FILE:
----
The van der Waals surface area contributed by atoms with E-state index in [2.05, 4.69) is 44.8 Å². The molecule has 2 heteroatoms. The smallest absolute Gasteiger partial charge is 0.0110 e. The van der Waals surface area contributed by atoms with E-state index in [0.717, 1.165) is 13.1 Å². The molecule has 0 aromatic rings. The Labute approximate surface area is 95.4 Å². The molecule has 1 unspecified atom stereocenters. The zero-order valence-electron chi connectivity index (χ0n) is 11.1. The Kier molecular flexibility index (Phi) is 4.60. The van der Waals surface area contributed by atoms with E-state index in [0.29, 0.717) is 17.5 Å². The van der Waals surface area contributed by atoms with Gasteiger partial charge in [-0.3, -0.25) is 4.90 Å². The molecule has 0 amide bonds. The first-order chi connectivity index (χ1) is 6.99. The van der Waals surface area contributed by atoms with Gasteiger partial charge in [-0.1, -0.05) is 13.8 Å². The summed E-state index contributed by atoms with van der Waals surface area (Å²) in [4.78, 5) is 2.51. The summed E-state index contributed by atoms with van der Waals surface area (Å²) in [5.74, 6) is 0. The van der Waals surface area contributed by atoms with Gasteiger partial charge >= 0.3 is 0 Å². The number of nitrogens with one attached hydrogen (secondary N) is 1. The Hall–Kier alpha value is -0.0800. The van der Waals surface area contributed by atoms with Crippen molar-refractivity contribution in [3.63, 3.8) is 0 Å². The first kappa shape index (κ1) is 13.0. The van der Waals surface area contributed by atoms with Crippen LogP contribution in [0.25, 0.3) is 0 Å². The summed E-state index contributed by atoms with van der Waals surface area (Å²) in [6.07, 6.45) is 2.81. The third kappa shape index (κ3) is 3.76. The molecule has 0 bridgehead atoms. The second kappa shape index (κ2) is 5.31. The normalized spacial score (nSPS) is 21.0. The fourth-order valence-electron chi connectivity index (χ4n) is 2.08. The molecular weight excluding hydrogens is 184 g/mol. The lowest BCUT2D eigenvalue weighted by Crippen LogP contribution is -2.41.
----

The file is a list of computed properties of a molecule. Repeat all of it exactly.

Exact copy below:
The van der Waals surface area contributed by atoms with E-state index in [2.05, 4.69) is 44.8 Å². The molecule has 2 heteroatoms. The smallest absolute Gasteiger partial charge is 0.0110 e. The van der Waals surface area contributed by atoms with E-state index in [0.717, 1.165) is 13.1 Å². The molecule has 0 aromatic rings. The Labute approximate surface area is 95.4 Å². The molecule has 1 unspecified atom stereocenters. The zero-order valence-electron chi connectivity index (χ0n) is 11.1. The Kier molecular flexibility index (Phi) is 4.60. The van der Waals surface area contributed by atoms with E-state index in [0.29, 0.717) is 17.5 Å². The van der Waals surface area contributed by atoms with Gasteiger partial charge in [-0.3, -0.25) is 4.90 Å². The molecule has 0 amide bonds. The first-order chi connectivity index (χ1) is 6.99. The van der Waals surface area contributed by atoms with Gasteiger partial charge in [-0.1, -0.05) is 13.8 Å². The summed E-state index contributed by atoms with van der Waals surface area (Å²) in [4.78, 5) is 2.51. The summed E-state index contributed by atoms with van der Waals surface area (Å²) in [5.74, 6) is 0. The van der Waals surface area contributed by atoms with Gasteiger partial charge >= 0.3 is 0 Å². The number of nitrogens with one attached hydrogen (secondary N) is 1. The Hall–Kier alpha value is -0.0800. The van der Waals surface area contributed by atoms with Crippen molar-refractivity contribution in [3.63, 3.8) is 0 Å². The first kappa shape index (κ1) is 13.0. The van der Waals surface area contributed by atoms with Crippen LogP contribution in [0.25, 0.3) is 0 Å². The summed E-state index contributed by atoms with van der Waals surface area (Å²) in [6.07, 6.45) is 2.81. The third kappa shape index (κ3) is 3.76. The molecule has 0 bridgehead atoms. The second kappa shape index (κ2) is 5.31. The normalized spacial score (nSPS) is 21.0. The fourth-order valence-electron chi connectivity index (χ4n) is 2.08. The molecular weight excluding hydrogens is 184 g/mol. The lowest BCUT2D eigenvalue weighted by Crippen LogP contribution is -2.41.